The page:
Open source advocate gets telling off

Microsoft is refusing to comment on whether or not it has complained to employers of people who signed a letter to the government advocating the use of open source software.

Microsoft is refusing to comment on whether or not it has complained to employers of people who signed a letter to the government advocating the use of open source software.

The letter, at www.openz.org, is addressed to ministers Paul Swain, Pete Hodgson and Trevor Mallard, who hold IT-related portfolios. In the past month the number of those who have signed the letter has grown from 30 to more than 230, many IT and telecomms professionals. The letter aims to get the government to consider a policy of favouring open source software for government computing.

One of the people who signed the letter told Computerworld that Microsoft complained about it to their employer. The person, who spoke to Computerworld on condition of anonymity, says the complaint went to the marketing department of their company. They were reprimanded as a result.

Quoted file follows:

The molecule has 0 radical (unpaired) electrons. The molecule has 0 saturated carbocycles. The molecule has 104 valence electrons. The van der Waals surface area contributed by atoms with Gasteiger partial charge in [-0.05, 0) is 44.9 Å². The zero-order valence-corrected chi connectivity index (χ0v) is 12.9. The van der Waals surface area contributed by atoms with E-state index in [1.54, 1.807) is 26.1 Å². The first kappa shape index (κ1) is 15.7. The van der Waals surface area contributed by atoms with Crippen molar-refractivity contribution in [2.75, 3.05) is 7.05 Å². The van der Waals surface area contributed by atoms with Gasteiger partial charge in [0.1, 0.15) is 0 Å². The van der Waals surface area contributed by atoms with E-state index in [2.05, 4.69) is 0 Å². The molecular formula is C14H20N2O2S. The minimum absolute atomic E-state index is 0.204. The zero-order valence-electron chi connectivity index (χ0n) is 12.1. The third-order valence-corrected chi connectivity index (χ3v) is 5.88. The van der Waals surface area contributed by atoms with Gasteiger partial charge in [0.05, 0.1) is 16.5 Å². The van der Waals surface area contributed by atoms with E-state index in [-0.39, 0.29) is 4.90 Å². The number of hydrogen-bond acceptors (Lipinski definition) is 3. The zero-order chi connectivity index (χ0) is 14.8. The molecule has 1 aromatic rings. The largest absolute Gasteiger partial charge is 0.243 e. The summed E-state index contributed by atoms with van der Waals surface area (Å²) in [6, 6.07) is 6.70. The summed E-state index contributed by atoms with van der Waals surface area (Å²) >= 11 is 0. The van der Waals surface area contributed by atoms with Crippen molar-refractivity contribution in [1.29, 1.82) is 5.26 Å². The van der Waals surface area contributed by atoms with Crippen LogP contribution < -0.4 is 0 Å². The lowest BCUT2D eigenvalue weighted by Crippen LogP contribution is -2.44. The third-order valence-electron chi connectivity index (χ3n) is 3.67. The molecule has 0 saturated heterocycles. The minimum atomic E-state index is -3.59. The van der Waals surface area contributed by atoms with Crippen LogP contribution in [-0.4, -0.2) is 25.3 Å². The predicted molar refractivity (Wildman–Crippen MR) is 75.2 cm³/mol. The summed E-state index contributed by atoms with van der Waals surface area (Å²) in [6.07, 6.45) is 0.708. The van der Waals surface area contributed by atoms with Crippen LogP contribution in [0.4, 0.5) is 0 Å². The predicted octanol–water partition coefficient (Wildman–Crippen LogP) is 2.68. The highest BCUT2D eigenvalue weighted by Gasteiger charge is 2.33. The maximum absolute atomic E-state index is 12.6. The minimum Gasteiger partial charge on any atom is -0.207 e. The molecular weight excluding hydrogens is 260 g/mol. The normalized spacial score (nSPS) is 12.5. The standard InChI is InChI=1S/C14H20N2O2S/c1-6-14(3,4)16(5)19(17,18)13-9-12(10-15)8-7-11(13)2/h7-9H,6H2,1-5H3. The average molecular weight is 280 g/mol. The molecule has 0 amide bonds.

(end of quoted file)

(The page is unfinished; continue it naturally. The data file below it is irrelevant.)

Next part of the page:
Letter organiser Christchurch-based David Lane, director of Egressive, says he has been told of a similar case at another company.

Lane, says he has also had emails from five resellers, who deal in Microsoft and open source products, offering support, but not wanting to put their names to the letter because of possible reaction from Microsoft.

"I think there is still some what of an element of apprehension around not wanting to do anything that is seen to cross Microsoft," he says.

Microsoft spokeswoman Carol Leishman says she won't comment on "rumour and speculation" and is focusing on the launch of Windows XP and nothing else.

Meanwhile, Lane says there is a move afoot to establish a national organisation for open source vendors in New Zealand.

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